- British drugmaker GlaxoSmithKline plc said Monday it had secured U.S. approval for its three-in-one inhaler for chronic lung disease, strengthening its mainstay respiratory business amid a company-wide refocusing to core therapeutic areas.
- The triple therapy, which will be sold under the brand name Trelegy Ellipta, is one of three key priorities singled out by company CEO Emma Walmsley as near-term catalysts for a company still struggling to find its footing after years of missed opportunities in R&D.
- Falling sales of GSK's flagship Advair treatment have put pressure on the company to deliver new sources of growth, particularly as looming entry of generic copies to the drug threaten to further dent revenues.
Trelegy Ellipta (fluticasone furoate/umeclidinium/vilanterol) is the first once-daily product for chronic obstructive pulmonary disease that combines three therapies into a single inhaler. The inhaler gives GSK a new treatment option to reach patients who are already taking fixed-dose combinations of two of Trelegy's active ingredients but need additional treatment of airflow obstruction.
"If we just look at how patients are treated today, about a quarter of patients are on triple therapy now, and so we believe that that is a strong base of business to be able to shift to closed triple," said GSK's Eric Dube, who heads the drugmaker's global respiratory franchise, at a July investor event.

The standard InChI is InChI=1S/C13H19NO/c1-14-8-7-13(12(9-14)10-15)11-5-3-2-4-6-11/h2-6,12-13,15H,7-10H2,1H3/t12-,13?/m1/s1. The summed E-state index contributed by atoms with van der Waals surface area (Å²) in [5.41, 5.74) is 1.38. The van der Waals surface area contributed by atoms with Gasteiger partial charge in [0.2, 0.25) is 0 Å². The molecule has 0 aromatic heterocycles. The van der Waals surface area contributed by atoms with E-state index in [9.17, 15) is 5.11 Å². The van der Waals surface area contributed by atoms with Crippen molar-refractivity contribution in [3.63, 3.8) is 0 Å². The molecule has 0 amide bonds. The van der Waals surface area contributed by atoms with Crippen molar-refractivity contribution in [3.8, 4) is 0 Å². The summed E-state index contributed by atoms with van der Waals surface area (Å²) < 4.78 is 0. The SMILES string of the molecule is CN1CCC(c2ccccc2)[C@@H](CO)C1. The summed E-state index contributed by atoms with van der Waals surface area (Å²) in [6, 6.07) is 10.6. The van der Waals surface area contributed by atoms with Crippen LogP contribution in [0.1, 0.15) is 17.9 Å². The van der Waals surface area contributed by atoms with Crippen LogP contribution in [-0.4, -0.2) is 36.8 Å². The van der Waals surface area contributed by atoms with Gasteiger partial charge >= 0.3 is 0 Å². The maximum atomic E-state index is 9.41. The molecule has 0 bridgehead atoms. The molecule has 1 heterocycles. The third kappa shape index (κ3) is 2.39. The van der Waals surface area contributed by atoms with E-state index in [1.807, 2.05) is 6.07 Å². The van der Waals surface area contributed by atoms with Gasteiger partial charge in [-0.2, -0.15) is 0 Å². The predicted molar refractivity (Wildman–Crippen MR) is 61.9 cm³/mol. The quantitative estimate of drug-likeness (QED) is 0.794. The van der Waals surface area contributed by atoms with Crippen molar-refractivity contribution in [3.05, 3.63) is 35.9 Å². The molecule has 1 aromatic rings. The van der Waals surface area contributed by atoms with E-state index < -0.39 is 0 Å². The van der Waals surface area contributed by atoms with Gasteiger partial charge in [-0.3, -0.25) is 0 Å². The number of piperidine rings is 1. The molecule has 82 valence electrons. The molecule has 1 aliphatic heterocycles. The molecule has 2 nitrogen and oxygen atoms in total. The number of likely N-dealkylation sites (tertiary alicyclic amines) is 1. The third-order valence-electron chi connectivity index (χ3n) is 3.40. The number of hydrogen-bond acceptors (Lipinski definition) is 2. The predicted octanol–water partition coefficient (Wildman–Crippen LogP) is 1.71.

Dube highlighted how many patients receiving "open" triple therapy use two different devices to deliver multiple types of medicine, potentially up to three times a day. Trelegy Ellipta — by combining a long-acting muscarinic antagonist, a long-acting beta2-adrenergic agonist and an inhaled corticosteroid — offers a significantly more convenient treatment for that quarter of COPD patients who end up on triple therapy.
Trelegy Ellipta, which GSK said would be "available in the U.S. shortly," beats out rival triple combinations currently in development by AstraZeneca plc and Novartis AG.
GSK's drug is only approved for COPD, not for relief of acute bronchospasm or asthma, although it does have a Phase 3 trial in progress studying the combo in that latter condition.
In asthma, the British company could face stiffer competition as AstraZeneca and Sanofi SA advance development of biologic treatments for the condition. Positive results from AstraZeneca's tezepelumab and Sanofi's Dupixent(dupilumab) suggest the space could see new treatment options in the near future.
Future competition in asthma notwithstanding, approval of Trelegy gives GSK a potential growth driver in respiratory disease ahead of generic competition to its Advair (fluticasone/salmeterol) brand.
GSK dodged two bullets this year, with regulatory setbacks to Mylan NV and U.K.-based Hikma Pharmaceuticals delaying entry of copycat versions to the drug. But the competitive threat remains and could halve sales of Advair once realized.
Partially in response, Walmsley has rolled out plans to overhaul R&D and focus the company's resources behind new launches in respiratory, HIV and oncology. A fast launch of Trelegy would give Walmsley more breathing room to execute on those turnaround plans.